By Marie Zhuikov, Wisconsin Sea Grant
Communicating effectively about invasive species, whether the plants and animals are on land or in water, can be challenging. Is it better to “wage a war” on invasives, or should communicators take an alternative approach?
In conjunction with National Invasive Species Awareness Week, the Sea Grant programs in Michigan, Oregon, and Wisconsin are hosting a workshop with the North American Invasive Species Management Association (NAISMA) on the topic of using messaging and metaphors in communicating about invasion biology. The “Invasive Species Language Workshop,” will be held online and in-person on Feb. 27-28. A virtual half-day of webinar presentations will be followed by a full-day workshop in Washington, D.C., where attendees will draft guidelines and research priorities for inclusive communication and naming conventions. Researchers, science communicators, and invasive species managers are encouraged to attend.
“Our goal is to learn what everybody’s doing in their respective fields, and then get everyone together to talk it out and describe any successes they’ve had in advocating for better and more inclusive language about invasive species,” said El Lower, Great Lakes Aquatic Nonindigenous Species Information System (GLANSIS) communications specialist with Michigan Sea Grant. “It’s about how we can work together to promote a set of best practices and present a unified front across invasion biology.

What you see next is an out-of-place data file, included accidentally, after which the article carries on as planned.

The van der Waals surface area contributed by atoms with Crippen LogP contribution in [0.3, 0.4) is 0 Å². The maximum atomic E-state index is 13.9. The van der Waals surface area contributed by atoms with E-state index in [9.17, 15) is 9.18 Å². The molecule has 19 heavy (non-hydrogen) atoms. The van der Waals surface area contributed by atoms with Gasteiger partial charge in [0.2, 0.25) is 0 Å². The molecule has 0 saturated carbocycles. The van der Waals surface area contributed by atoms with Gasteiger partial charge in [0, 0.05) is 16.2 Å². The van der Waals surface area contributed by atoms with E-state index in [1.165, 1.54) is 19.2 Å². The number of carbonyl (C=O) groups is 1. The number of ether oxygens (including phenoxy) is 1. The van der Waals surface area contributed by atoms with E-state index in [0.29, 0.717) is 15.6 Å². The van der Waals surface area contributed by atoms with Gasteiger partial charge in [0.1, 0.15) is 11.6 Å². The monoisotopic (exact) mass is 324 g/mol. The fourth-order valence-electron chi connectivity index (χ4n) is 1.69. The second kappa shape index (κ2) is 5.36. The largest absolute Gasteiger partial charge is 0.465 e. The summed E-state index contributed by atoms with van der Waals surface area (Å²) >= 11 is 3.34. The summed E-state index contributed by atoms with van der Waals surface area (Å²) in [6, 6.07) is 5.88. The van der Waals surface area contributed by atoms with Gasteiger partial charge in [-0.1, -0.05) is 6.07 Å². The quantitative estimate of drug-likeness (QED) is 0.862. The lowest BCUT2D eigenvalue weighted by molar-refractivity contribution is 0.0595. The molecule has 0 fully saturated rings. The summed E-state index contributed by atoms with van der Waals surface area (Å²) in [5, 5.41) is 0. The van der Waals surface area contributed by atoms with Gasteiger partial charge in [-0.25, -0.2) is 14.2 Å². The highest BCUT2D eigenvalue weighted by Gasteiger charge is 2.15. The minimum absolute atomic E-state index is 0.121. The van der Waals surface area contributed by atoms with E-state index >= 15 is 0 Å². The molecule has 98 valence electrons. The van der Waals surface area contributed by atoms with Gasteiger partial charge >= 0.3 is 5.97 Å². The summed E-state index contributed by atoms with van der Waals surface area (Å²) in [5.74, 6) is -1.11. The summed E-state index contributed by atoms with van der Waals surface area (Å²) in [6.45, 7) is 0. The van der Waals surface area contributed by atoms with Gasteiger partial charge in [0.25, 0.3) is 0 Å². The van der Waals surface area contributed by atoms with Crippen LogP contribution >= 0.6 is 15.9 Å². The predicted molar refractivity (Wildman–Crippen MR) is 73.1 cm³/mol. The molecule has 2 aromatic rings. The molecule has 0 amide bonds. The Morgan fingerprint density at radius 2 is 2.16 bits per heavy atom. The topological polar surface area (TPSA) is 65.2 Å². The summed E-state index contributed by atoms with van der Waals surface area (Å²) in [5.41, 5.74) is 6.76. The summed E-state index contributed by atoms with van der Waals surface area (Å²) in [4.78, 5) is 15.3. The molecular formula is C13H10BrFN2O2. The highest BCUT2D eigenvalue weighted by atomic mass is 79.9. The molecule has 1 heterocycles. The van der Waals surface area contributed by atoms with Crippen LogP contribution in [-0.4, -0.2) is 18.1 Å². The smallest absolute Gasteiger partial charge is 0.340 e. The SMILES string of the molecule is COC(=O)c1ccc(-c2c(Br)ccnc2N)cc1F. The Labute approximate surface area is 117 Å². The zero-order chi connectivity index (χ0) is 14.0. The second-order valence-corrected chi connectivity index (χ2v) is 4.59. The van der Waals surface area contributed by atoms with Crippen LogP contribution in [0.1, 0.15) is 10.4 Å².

“We can come up with different metaphors that are not just ‘good versus evil, us versus them,’ and actually get into some of the nuance involved in managing invasive species. Sometimes that gets lost in the wash if you’re simply focusing on military metaphors,” Lower added.
Another issue with invasive species are their names. Some species names may contain racial slurs or reinforce xenophobic concepts. Efforts to develop more inclusive guidelines for naming invasive species have been limited, and this will be an additional focus of the webinar and workshop.
“Scientists and natural resource managers often believe that the language and points they make are neutral; that they’re just the facts. However, even when communicating facts, we all use value-laden language or language that may be received differently than intended,” said Tim Campbell, Wisconsin Sea Grant AIS program coordinator. “By embracing this inclusive language and naming conventions, we can reduce unintended consequences of our communication products, and we be more effective in our aquatic invasive species management efforts.”
Funding for the workshop was provided by the National Sea Grant Office.